A Robot Can Print This $32,000 House in as Little as 8 Hours. In Brief PassivDom uses a 3D printing robot that can print the walls, roof, and floor of a 380-square-foot model home in about eight hours.
When complete, the homes are autonomous and mobile, meaning they don't need to connect to external electrical and plumbing systems. Building a house by hand can be both time-consuming and expensive. Numerous homebuilders have chosen to automate part of the construction (i.e., by printing the home’s parts) instead. The First FAA Approved 3D Printed Fuselage Parts Are Here And Inside Boeing Airplanes.
Gorgeous glass objects created with a 3D printer. Once the basics for 3D-printer technology were established with plastic filament, the next step was experimenting with a variety of materials, which sees us pretty much smack-bang where we are now.
Harvard John A. Paulson School of Engineering and Applied Sciences. Traditional industrial robots are rigid — mostly metal — and are fast, precise and powerful.
Their speed and precision comes at the cost of complexity and can often pose a danger to humans who get too close. Soft robots are adaptable and resilient but slow, difficult to fabricate, and challenging to make autonomous because most motors, pumps, batteries, sensors, and microcontrollers are rigid. But what if you could combine the autonomy and speed of a rigid robot with the adaptability and resiliency of a soft robot — and do it relatively cheap and fast?
Harvard engineers have done just that, developing one of the first 3-D printed, soft robots that moves autonomously. Described in the July 10, 2015 issue of the journal Science, the design offers a new solution to an engineering challenge that has plagued soft robotics: the integration of rigid and soft materials. “The vision for the field of soft robotics is to create robots that are entirely soft,” said senior author Robert J. NASA challenges ‘makers’ to design 3-D printed habitats for deep-space exploration. One concept for a 3D-printed Moon habitat (credit: NASA) NASA and the National Additive Manufacturing Innovation Institute (America Makes) are holding a new $2.25 million competition, the 3-D Printed Habitat Challenge, to design and build a 3-D printed habitat for deep space exploration, including the agency’s journey to Mars.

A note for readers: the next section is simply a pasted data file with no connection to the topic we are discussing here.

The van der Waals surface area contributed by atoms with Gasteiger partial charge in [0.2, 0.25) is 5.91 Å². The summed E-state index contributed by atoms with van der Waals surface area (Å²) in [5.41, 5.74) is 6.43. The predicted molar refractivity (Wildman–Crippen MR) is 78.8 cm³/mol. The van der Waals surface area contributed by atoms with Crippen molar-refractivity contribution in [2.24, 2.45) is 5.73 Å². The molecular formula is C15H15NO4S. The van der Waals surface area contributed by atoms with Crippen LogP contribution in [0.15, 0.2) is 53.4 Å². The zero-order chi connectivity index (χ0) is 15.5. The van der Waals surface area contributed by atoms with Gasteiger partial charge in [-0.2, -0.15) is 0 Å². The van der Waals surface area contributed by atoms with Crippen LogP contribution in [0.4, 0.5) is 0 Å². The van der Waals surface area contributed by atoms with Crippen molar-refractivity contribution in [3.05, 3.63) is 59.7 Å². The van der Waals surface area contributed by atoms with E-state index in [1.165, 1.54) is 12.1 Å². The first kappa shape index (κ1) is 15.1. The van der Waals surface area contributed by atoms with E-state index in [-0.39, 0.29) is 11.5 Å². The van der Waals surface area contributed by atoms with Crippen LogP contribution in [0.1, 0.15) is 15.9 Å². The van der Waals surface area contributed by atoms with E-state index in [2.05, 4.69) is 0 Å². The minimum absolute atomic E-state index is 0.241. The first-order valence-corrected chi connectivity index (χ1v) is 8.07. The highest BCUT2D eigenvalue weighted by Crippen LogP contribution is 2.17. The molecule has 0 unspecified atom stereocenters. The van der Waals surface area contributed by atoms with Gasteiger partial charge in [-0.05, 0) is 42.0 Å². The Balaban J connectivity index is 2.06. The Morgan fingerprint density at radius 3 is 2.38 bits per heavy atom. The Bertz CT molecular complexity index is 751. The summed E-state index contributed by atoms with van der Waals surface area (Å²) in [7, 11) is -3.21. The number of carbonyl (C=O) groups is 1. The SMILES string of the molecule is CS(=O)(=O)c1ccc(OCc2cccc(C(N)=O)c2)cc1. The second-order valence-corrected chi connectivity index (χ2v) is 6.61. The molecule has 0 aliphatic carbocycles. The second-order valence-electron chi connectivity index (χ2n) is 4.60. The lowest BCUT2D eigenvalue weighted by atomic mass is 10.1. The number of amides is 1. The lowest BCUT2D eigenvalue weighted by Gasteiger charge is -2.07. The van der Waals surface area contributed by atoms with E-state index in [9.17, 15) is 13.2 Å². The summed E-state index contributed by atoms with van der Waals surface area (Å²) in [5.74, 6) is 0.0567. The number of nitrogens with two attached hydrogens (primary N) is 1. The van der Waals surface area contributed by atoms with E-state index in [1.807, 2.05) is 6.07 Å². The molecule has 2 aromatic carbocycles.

The program is designed to advance the additive construction technology needed to create sustainable housing solutions for Earth and beyond. The idea is to avoid taking along materials and equipment for building a habitat on a distant planet, which would take up valuable cargo space. The first phase of the competition calls on participants to develop state-of-the-art architectural concepts that take advantage of the unique capabilities 3-D printing offers.
A prize purse of $50,000 will be awarded at the 2015 Maker Faire in New York. Researchers create world's first 3D-printed jet engines. The world's first 3D-printed jet engine on display at the Avalon International Airshow (Photo: Noel McKeegan/Gizmag.com) Image Gallery (11 images)
Advanced additive manufacturing could enable planes that are 50% more fuel efficient. Pratt and Whitney is exploring making airplane engines with fewer parts using additive manufacturing (aka advanced 3D printing).
Those parts would need less assembly and be cheaper to make. Frank Preli, chief engineer for materials and process engineering at the company, anticipates the possibility of radical new aircraft designs “like many engines embedded in a wing for ultra-aerodynamic efficiency. Such a design could have many benefits, says Mark Drela, a professor of aeronautics and astronautics at MIT. Distributing engines along the trailing edge of wings and in the rear of the fuselage can theoretically cut fuel consumption by 20 percent and decrease an aircraft’s weight.
These benefits “add up to very large fuel burn reductions,” Drela says. Additive manufacturing techniques need to improve to allow for higher precision. This is a more efficient airplane design using smaller distributed engines. Carvey: The desktop 3D carving machine. 3D printers are the appliance of choice for a new generation of makers keen to rapidly prototype straight from their computer.
But many materials with which 3D printers can produce items have limitations, and there are others that they can’t work with at all. Enter Carvey – a working prototype of a desktop mounted, rapid-modelling, 3D carving device that can sculpt wood, plastic, and metal into almost any object that you care to design. View all Inventables – the company behind the Carvey – claims that the benefits of being able to mill store-bought-quality items in minutes from a range of materials is the next, and obvious, step beyond 3D printing.